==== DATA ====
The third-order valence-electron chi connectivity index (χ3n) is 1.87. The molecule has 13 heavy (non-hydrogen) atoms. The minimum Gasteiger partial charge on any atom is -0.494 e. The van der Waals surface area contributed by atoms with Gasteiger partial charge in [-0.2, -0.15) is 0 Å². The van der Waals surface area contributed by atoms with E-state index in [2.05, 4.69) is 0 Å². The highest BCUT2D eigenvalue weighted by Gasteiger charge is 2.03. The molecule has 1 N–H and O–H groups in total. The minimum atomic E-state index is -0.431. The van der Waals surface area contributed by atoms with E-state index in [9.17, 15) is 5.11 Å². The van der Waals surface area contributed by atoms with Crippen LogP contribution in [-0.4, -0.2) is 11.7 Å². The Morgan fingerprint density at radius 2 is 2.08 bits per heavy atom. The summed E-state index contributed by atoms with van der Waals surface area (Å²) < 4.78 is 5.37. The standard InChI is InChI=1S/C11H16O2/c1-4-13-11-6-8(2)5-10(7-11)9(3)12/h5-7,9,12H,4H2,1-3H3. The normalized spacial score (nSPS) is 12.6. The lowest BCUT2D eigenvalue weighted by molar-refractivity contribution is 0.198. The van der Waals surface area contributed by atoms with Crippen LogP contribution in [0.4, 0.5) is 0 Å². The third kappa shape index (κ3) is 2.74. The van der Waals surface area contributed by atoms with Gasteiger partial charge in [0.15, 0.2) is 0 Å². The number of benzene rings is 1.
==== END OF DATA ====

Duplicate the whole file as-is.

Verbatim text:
The third-order valence-electron chi connectivity index (χ3n) is 1.87. The molecule has 13 heavy (non-hydrogen) atoms. The minimum Gasteiger partial charge on any atom is -0.494 e. The van der Waals surface area contributed by atoms with Gasteiger partial charge in [-0.2, -0.15) is 0 Å². The van der Waals surface area contributed by atoms with E-state index in [2.05, 4.69) is 0 Å². The highest BCUT2D eigenvalue weighted by Gasteiger charge is 2.03. The molecule has 1 N–H and O–H groups in total. The minimum atomic E-state index is -0.431. The van der Waals surface area contributed by atoms with E-state index in [9.17, 15) is 5.11 Å². The van der Waals surface area contributed by atoms with Crippen LogP contribution in [-0.4, -0.2) is 11.7 Å². The Morgan fingerprint density at radius 2 is 2.08 bits per heavy atom. The summed E-state index contributed by atoms with van der Waals surface area (Å²) < 4.78 is 5.37. The standard InChI is InChI=1S/C11H16O2/c1-4-13-11-6-8(2)5-10(7-11)9(3)12/h5-7,9,12H,4H2,1-3H3. The normalized spacial score (nSPS) is 12.6. The lowest BCUT2D eigenvalue weighted by molar-refractivity contribution is 0.198. The van der Waals surface area contributed by atoms with Crippen LogP contribution in [0.4, 0.5) is 0 Å². The third kappa shape index (κ3) is 2.74. The van der Waals surface area contributed by atoms with Gasteiger partial charge in [0.15, 0.2) is 0 Å². The number of benzene rings is 1.